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|Title:||Formalism and Contextualism in Moral Education: An Analysis of Two Exemplars|
|Author(s):||Cho, Kyung Won|
|Department / Program:||Education|
|Degree Granting Institution:||University of Illinois at Urbana-Champaign|
|Subject(s):||Education, Philosophy of|
|Abstract:||The dissertation aims to analyze the theories of Lawrence Kohlberg and Carol Gilligan as representatives of the formalist and the contextualist traditions in moral theory. It first examines problems that each theory leaves unresolved and explicates the apparent conflict and tension that exist between the two perspectives. The question of resolving the conflict between impartiality and particularity is a complex one to which no obvious and easy answer corresponds. While there are important conflicts and tensions between a formalist and a contextualist moral theory, these two points of view also serve to complement one another.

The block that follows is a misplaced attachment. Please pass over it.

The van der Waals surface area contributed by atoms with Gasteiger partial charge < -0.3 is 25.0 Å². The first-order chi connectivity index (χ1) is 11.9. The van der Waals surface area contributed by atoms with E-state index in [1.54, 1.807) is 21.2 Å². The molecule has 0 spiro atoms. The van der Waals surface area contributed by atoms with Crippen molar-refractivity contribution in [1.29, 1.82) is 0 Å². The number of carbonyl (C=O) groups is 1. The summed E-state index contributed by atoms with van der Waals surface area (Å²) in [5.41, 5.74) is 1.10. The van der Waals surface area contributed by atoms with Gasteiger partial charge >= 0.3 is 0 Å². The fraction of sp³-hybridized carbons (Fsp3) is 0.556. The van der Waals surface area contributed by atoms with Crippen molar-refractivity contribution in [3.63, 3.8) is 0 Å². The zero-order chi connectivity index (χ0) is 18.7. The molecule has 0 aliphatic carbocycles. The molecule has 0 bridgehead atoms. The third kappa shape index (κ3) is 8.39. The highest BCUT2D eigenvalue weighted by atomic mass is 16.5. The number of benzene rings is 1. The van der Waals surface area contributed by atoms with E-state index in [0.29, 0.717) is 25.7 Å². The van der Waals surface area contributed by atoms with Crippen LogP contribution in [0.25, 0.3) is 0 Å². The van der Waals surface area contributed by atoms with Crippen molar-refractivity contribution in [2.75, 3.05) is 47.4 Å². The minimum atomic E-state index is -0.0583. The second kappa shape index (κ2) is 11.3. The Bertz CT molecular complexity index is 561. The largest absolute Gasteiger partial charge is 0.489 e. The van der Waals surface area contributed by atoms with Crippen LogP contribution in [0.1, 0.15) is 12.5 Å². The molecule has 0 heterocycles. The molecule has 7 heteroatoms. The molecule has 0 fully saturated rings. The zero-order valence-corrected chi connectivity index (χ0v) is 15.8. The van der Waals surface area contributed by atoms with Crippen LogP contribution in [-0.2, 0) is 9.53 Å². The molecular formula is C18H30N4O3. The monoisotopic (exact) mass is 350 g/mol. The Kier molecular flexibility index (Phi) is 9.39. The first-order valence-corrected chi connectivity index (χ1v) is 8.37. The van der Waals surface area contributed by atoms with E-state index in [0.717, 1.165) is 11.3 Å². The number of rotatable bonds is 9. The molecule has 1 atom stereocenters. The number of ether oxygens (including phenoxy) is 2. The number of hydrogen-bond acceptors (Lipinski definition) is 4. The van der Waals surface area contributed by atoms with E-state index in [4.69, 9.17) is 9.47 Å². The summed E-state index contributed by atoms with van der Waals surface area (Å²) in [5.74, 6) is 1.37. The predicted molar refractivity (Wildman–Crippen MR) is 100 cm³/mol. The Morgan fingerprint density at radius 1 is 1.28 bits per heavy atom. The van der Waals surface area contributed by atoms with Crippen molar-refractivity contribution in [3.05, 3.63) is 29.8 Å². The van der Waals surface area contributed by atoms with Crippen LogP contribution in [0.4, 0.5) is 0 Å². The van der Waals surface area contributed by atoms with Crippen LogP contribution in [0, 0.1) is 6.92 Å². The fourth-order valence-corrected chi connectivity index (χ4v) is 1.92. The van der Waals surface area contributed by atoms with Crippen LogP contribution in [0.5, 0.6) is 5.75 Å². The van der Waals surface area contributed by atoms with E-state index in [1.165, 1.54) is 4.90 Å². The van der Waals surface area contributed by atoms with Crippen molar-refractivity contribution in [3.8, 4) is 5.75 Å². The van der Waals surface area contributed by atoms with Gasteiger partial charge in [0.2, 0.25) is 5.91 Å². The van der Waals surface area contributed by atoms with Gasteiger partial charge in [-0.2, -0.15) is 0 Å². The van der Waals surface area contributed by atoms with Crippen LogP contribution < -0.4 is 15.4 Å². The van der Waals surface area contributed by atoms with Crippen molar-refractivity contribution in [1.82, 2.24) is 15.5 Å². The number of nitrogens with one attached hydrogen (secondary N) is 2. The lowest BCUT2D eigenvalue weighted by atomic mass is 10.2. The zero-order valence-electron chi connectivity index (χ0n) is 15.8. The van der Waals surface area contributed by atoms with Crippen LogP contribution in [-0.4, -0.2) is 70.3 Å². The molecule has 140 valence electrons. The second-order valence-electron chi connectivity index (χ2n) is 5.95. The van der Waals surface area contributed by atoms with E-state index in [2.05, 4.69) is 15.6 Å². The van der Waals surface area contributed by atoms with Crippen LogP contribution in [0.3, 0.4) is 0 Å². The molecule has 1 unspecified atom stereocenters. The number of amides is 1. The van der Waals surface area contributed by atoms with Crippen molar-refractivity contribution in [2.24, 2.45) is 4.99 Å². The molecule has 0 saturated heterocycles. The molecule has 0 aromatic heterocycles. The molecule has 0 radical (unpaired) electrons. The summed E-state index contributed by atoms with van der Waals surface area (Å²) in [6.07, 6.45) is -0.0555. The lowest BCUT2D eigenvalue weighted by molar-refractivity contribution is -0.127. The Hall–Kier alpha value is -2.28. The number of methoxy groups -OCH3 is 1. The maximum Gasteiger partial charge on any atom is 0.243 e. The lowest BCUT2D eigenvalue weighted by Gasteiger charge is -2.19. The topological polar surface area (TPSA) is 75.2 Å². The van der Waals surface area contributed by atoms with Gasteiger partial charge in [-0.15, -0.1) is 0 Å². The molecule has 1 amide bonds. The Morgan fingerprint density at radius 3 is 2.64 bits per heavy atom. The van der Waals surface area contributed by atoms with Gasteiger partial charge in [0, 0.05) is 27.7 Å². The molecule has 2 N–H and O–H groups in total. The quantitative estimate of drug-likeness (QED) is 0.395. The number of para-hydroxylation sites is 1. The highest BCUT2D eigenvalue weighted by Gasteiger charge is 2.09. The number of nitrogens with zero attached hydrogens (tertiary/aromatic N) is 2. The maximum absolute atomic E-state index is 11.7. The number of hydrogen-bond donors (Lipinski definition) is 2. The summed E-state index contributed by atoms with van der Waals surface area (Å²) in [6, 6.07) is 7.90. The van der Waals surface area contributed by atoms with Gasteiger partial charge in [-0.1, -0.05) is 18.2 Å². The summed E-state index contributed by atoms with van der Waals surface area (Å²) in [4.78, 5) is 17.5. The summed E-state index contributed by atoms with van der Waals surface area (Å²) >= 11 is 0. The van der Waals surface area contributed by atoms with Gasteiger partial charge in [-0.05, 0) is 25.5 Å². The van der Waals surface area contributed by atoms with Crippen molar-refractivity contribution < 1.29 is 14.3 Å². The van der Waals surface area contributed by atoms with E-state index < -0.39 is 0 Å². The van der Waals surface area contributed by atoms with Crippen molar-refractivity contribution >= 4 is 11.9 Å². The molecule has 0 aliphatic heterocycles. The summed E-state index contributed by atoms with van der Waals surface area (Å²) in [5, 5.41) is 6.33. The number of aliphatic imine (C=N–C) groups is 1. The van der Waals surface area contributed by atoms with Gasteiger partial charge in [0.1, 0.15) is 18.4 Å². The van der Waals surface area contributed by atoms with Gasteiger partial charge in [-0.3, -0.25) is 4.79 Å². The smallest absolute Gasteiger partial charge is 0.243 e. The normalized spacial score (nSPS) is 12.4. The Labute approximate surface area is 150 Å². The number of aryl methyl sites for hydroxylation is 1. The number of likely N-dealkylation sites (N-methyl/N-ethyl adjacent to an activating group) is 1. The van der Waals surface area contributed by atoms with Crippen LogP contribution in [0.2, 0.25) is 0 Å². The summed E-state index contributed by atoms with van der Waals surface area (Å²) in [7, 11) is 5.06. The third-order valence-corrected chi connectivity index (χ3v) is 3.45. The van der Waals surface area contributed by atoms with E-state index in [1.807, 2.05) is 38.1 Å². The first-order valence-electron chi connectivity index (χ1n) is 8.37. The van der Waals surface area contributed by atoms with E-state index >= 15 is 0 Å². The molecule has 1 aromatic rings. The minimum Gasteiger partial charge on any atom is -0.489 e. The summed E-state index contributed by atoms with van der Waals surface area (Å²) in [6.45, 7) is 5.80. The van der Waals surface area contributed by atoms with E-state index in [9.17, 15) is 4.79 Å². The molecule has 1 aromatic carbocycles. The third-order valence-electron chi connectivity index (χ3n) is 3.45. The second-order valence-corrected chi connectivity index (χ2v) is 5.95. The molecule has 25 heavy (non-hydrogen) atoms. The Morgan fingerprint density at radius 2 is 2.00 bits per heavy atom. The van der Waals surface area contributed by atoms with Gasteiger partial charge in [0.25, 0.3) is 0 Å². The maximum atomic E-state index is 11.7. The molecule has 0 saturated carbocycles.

The dissertation then argues that each side of the opposing views expresses an important insight into morality. On the one hand, formalism can provide the degree of moral certainty needed to appraise moral judgments. On the other hand, contextualism can provide an understanding of the particular situations of individual moral agents.
Given the inadequacy of Kohlberg's formalism and Gilligan's contextualism, the dissertation includes a brief examination of Habermas's idea of communicative ethics as an attempt to establish a loose unity between the two views by granting significance to the different sides of moral agency to which each of them speaks. The dissertation argues that even though both views appear incompatible in their respective demands and different directions, some concessions have to be made to each side.
Thesis (Ph.D.)--University of Illinois at Urbana-Champaign, 1986.
|Date Available in IDEALS:||2014-12-15|